Review article: the aetiology, diagnosis, mechanisms and clinical evidence for food intolerance

  title={Review article: the aetiology, diagnosis, mechanisms and clinical evidence for food intolerance},
  author={Miranda C E Lomer},
  journal={Alimentary Pharmacology \& Therapeutics},
  • M. Lomer
  • Published 1 February 2015
  • Medicine, Biology
  • Alimentary Pharmacology & Therapeutics
Food intolerance is non‐immunological and is often associated with gastrointestinal symptoms. 

Randomised clinical trial: gut microbiome biomarkers are associated with clinical response to a low FODMAP diet in children with the irritable bowel syndrome

A FODMAP diet can ameliorate symptoms in adult irritable bowel syndrome (IBS) within 48 h.

Diet Therapy in the Context of Chronic Pelvic Pain

The synergistic relationship between food and well-being is beyond doubt and there is now abundant evidence that comestibles enhance health through complex biological mechanisms.

Gastrointestinal symptoms, gastrointestinal bleeding and the role of diet in patients with autoimmune blistering disease: a survey of the International Pemphigus and Pemphigoid Foundation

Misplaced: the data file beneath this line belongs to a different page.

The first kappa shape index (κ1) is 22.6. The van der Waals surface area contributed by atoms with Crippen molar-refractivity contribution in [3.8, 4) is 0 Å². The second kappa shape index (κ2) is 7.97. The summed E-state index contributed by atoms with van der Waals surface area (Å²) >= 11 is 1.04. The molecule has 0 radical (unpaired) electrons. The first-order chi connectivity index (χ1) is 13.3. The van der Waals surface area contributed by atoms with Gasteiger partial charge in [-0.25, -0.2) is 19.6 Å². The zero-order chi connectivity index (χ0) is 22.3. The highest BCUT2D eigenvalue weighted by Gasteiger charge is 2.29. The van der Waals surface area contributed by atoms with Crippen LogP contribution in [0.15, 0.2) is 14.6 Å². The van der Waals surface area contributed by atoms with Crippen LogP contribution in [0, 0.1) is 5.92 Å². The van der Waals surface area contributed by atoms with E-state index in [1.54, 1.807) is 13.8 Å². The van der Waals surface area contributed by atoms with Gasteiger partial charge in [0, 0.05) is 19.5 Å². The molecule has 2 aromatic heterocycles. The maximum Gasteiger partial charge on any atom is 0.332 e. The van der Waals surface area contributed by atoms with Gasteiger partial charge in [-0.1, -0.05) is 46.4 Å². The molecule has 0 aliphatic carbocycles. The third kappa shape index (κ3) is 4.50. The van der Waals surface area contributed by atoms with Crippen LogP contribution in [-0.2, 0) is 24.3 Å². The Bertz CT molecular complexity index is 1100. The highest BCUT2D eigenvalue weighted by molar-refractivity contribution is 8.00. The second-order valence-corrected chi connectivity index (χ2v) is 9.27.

Autoimmune blistering diseases are a group of severe mucocutaneous conditions that typically require the use of prolonged corticosteroids and immunosuppression. Properly managing associated

Food intolerance

The pathophysiology, clinical manifestations, diagnosis and treatment of the most common food intolerance have been presented and it may be argued that the lack of standardized tests accounts for the discrepancy between the perceived prevalence of food-related adverse effects and the actual prevalence of non-immunological reactions to food within these events.

[Food intolerances and the small intestine].

Analysis of the literature has confirmed in many patients with irritable bowel syndrome an etiotropic relationship with poor food tolerance and dictates the need for randomized studies to further study the pathogenetic mechanisms of increasing food tolerance under the influence of cytoprotective therapy.

Diagnosing and Treating Intolerance to Carbohydrates in Children

The most up-to-date research on intolerance to carbohydrates is examined, controversies relating to the diagnostic approach are discussed, including the role of molecular analysis, and new insights into modern management in the pediatric age are provided.

Mechanism-Oriented Therapy of Irritable Bowel Syndrome

This review has attempted to update scientific knowledge about the more relevant disease mechanisms involved and relate this more fundamental basis to the various treatment options available today.

[Food intolerances].

  • S. Bischoff
  • Medicine
    Deutsche medizinische Wochenschrift
  • 2014
FODMAP sensitivity has strong evidence supporting its mechanisms of increased osmotic activity and fermentation with the resulting distention leading to symptoms in those with visceral hypersensitivity, and reliable diagnostic biomarkers for all food intolerances result in an inability to target specific foods in the individual.